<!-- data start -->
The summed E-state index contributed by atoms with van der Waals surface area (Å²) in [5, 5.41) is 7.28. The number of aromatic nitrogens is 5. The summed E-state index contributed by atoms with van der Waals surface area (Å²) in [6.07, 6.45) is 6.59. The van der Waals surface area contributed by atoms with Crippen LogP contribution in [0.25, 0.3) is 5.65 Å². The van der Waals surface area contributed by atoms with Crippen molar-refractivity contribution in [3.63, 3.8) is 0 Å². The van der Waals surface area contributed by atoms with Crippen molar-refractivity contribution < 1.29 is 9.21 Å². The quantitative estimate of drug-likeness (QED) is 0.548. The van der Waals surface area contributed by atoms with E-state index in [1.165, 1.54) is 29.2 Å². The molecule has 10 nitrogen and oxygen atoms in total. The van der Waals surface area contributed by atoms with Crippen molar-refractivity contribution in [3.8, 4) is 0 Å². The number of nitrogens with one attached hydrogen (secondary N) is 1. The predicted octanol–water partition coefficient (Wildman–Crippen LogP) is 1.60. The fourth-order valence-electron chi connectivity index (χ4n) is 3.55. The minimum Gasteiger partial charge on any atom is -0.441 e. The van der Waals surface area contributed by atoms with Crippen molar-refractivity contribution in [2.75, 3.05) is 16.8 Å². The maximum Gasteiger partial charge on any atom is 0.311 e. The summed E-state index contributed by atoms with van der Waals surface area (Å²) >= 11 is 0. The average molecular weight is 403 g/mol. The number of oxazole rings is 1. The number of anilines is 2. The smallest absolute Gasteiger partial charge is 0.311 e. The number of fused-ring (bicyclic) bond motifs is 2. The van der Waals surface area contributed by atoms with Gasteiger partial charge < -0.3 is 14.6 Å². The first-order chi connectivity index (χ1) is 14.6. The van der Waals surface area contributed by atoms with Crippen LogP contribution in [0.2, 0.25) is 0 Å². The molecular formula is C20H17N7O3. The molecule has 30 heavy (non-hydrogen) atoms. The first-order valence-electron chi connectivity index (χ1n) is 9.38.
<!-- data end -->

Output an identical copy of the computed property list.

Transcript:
The summed E-state index contributed by atoms with van der Waals surface area (Å²) in [5, 5.41) is 7.28. The number of aromatic nitrogens is 5. The summed E-state index contributed by atoms with van der Waals surface area (Å²) in [6.07, 6.45) is 6.59. The van der Waals surface area contributed by atoms with Crippen LogP contribution in [0.25, 0.3) is 5.65 Å². The van der Waals surface area contributed by atoms with Crippen molar-refractivity contribution in [3.63, 3.8) is 0 Å². The van der Waals surface area contributed by atoms with Crippen molar-refractivity contribution < 1.29 is 9.21 Å². The quantitative estimate of drug-likeness (QED) is 0.548. The van der Waals surface area contributed by atoms with E-state index in [1.165, 1.54) is 29.2 Å². The molecule has 10 nitrogen and oxygen atoms in total. The van der Waals surface area contributed by atoms with Crippen molar-refractivity contribution in [3.8, 4) is 0 Å². The number of nitrogens with one attached hydrogen (secondary N) is 1. The predicted octanol–water partition coefficient (Wildman–Crippen LogP) is 1.60. The fourth-order valence-electron chi connectivity index (χ4n) is 3.55. The minimum Gasteiger partial charge on any atom is -0.441 e. The van der Waals surface area contributed by atoms with Crippen molar-refractivity contribution in [2.75, 3.05) is 16.8 Å². The maximum Gasteiger partial charge on any atom is 0.311 e. The summed E-state index contributed by atoms with van der Waals surface area (Å²) >= 11 is 0. The average molecular weight is 403 g/mol. The number of oxazole rings is 1. The number of anilines is 2. The smallest absolute Gasteiger partial charge is 0.311 e. The number of fused-ring (bicyclic) bond motifs is 2. The van der Waals surface area contributed by atoms with Gasteiger partial charge < -0.3 is 14.6 Å². The first-order chi connectivity index (χ1) is 14.6. The van der Waals surface area contributed by atoms with Crippen LogP contribution in [0.2, 0.25) is 0 Å². The molecular formula is C20H17N7O3. The molecule has 30 heavy (non-hydrogen) atoms. The first-order valence-electron chi connectivity index (χ1n) is 9.38.